Established in 1952 as the Berliner Sinfonie-Orchester (not to be confused with the later Berliner Symphoniker), with a founding roster of conductors including Hildebrandt, Sanderling and Herbig, the Konzerthausorchester, renamed in 2006, appointed Iván Fischer music director in 2012. Originally intended to be East Berlin's rival orchestra to the Western zone's Philharmoniker under Furtwängler and Karajan, it enjoys today one of the largest subscription bases of any ensemble in Germany, with over 12,000 patrons.
Fischer, ever the cultured gentleman, unprepared to rush, building the sound both upwards and horizontally, directed a Bruckner Seventh of princely wisdom, humbly glorious. The first movement was warm and lyrical, a stroll through the Wienerwald, murmurs and nature-calls on the one hand, intimate chatter, the threat of storms on the other, sunlit alpine peaks by the end. Fischer's strength, encouraging an orchestra to be naturally at ease with itself, has always rested in pointing textures at crucial corners but otherwise letting the music speak and interact at its own inbuilt rhythm and tempo.
The body language of his players was visibly relaxed, with time to exchange smiles, to listen and respond to each other. The Adagio (complete with an expressively dancing moderato second subject) built to a splendid climax, the Leviathan swing to C-major, re-instating the (necessary) percussion of the 1885 first edition, ringing out with cosmic inexorability and an almost perfect absence of telegraphing. The Wagner tubas of the coda, impeccably co-ordinated and tuned, made for the high poetry and deep harmony of a Caspar David Friedrich nightscape.
The Scherzo was driven home with just the right balance of Beethovenian hammering and Schubertian repose, the great descending unisons thundering with the might of Roman chariots rounding the Coliseum. Taking care (unusually) to beat the silent bars at the end of the Da capo, Fischer guaranteed a knife-edge finish without loss of performance tension.
The Finale, albeit on the brisk side, found space to terrace timbre, dynamics, and formal episodes with clarity, direction and strong individual contributions (violas, woodwinds). By the closing fortissimo bars, as weighty yet transparent as any I've experienced, Fischer seemed to want to leave us with a message of hope. Yes, Bruckner's world may sometimes be dark and brooding, ghosted by apparitions, murky mists and glacial crevasses – but it can also be glorious and life-enhancing. The Seventh is a Symphony for a king – but all men can be kings.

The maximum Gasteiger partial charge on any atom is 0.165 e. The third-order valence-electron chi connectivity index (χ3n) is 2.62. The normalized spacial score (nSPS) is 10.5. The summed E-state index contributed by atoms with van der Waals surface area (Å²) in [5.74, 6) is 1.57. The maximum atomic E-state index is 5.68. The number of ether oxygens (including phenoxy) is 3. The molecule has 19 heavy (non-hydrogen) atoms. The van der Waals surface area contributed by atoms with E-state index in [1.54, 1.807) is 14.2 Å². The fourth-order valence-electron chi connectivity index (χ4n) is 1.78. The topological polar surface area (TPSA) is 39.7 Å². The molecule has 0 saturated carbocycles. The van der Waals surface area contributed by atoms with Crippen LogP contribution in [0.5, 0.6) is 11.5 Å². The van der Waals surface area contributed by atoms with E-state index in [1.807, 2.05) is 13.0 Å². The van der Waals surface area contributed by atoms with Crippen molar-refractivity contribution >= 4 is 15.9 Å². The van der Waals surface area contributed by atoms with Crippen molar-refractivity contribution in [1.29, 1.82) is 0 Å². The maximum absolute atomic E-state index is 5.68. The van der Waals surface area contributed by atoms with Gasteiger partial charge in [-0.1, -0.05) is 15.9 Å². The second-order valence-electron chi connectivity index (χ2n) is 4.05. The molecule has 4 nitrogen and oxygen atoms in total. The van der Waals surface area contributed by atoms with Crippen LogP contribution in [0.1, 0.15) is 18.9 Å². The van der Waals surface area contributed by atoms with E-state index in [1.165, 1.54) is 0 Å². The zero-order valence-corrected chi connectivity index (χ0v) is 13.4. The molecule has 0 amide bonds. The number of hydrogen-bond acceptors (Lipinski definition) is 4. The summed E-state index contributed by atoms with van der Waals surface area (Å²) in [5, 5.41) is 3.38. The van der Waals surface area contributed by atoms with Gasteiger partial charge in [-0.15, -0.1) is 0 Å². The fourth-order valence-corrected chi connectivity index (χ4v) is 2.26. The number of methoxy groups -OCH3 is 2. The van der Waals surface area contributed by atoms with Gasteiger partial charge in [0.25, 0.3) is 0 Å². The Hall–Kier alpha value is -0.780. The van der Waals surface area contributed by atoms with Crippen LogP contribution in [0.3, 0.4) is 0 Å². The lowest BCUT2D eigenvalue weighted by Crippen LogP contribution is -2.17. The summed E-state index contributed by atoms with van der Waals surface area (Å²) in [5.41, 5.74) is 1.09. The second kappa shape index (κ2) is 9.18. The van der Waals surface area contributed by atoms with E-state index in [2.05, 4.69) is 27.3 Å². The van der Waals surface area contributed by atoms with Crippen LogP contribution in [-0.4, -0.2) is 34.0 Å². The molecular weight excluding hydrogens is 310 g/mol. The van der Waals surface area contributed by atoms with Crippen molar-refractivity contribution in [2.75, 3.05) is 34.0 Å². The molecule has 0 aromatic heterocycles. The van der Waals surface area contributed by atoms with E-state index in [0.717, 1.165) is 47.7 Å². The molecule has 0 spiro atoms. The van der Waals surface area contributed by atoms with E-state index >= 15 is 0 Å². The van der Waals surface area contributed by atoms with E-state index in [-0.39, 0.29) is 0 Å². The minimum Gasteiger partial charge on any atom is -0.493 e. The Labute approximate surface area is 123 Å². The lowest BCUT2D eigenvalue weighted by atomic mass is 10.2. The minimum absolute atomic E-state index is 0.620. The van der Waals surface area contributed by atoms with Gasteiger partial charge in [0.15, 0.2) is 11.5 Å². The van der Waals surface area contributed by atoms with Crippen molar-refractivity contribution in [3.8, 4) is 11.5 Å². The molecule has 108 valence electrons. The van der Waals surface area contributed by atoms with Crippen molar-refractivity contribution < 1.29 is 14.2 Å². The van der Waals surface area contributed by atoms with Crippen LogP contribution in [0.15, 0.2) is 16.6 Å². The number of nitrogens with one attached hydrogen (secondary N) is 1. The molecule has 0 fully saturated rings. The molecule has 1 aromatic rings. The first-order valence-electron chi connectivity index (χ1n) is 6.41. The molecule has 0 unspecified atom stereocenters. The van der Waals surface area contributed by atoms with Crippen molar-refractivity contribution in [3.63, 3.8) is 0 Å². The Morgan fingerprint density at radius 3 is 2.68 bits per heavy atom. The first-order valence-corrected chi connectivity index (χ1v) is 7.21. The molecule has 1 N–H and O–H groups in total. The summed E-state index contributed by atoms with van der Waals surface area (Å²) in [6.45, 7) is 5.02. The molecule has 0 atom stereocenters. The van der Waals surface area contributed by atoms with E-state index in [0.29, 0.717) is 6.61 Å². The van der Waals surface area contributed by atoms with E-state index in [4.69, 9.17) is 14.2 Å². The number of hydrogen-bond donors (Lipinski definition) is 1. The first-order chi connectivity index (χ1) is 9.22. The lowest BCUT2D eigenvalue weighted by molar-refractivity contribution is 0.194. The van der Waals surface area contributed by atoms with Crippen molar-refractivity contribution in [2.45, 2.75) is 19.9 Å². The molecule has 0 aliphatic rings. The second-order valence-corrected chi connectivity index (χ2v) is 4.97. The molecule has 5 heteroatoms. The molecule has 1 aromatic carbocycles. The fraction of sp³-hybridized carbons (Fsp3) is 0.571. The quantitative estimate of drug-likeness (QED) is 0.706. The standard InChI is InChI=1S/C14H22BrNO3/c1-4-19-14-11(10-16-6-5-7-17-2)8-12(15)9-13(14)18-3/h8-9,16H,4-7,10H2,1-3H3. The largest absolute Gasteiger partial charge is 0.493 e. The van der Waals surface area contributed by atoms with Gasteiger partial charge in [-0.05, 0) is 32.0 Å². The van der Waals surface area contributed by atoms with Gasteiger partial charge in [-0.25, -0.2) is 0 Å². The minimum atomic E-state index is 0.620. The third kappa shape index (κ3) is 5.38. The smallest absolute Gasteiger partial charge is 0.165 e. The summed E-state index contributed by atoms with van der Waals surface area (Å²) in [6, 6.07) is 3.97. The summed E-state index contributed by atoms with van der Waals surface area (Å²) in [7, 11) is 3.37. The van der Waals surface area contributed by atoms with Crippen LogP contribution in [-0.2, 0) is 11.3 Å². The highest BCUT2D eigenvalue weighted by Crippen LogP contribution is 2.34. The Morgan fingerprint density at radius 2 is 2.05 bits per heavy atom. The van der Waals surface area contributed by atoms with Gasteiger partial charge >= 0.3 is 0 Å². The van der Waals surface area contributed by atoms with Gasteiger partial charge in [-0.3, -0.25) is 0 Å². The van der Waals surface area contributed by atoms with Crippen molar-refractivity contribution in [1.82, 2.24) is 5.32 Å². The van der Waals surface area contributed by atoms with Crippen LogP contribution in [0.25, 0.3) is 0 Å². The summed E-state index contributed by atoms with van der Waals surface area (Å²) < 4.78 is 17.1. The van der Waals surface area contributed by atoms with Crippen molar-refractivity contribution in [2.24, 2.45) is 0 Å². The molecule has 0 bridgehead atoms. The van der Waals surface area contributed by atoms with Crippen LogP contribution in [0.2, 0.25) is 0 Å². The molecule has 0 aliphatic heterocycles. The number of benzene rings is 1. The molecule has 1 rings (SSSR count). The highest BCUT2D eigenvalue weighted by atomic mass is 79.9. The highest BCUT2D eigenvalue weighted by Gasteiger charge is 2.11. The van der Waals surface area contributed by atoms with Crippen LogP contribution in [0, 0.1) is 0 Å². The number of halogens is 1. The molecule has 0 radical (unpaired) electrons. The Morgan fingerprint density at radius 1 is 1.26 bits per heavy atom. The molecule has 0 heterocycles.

In the first half Julia Fischer tackled Hans Werner Henze's Il Vitalino raddoppiato (1977), premiered by Gidon Kremer and Leif Segerstam at the 1978 Salzburg Festival. Tender, acerbic, neurotic, deliriously flying, challenging, enigmatic, complex in organisation, texture and theatre, an encounter between the Baroque and late- 20th-century through neo-Romantic, Brahmsian/Mediterraneanised, lenses, this exacting extravaganza for “violino concertante” and chamber orchestra is based on Vitali’s G-minor Chaconne (Ferdinand David's 1867 version).
Henze liked to think of it as a meeting in a local bar, a talk, conversation, argument, fight (which he “wins”) between the Italian and himself. Fischer's 28-minute reading, unsurprisingly, was serious, determined and structurally focussed, with foreground dominance and clarity of articulation at a premium. She drew out Henze's long lines with lyric poise (a magnificent opening), and, digging hard into the strings, scaled his mountainous virtuoso writing and the climactic “grosse cadenza, echt Henze” (her words) with rhythmic bite, passing intonation issues notwithstanding.
The ensemble (flute/piccolo, oboe/cor anglais, bass-clarinet, bassoon, horn, harp, strings) was largely fluent and dramatised, passages of discomfort and loose attack recovered with minimum loss of composure. Henze (whose view of the work was more measured) believed that in any performance it is important to “nurture the caesurae, the breaks, the breaths – [otherwise] the music becomes frantic, boring.” Given these artists this Berlin account was never going to be boring. The thrill and commitment was palpable. Arguably, though, it didn't always succeed in overcoming the frantic factor, certain sections racing the moment at the expense of breath and breadth in the long-term.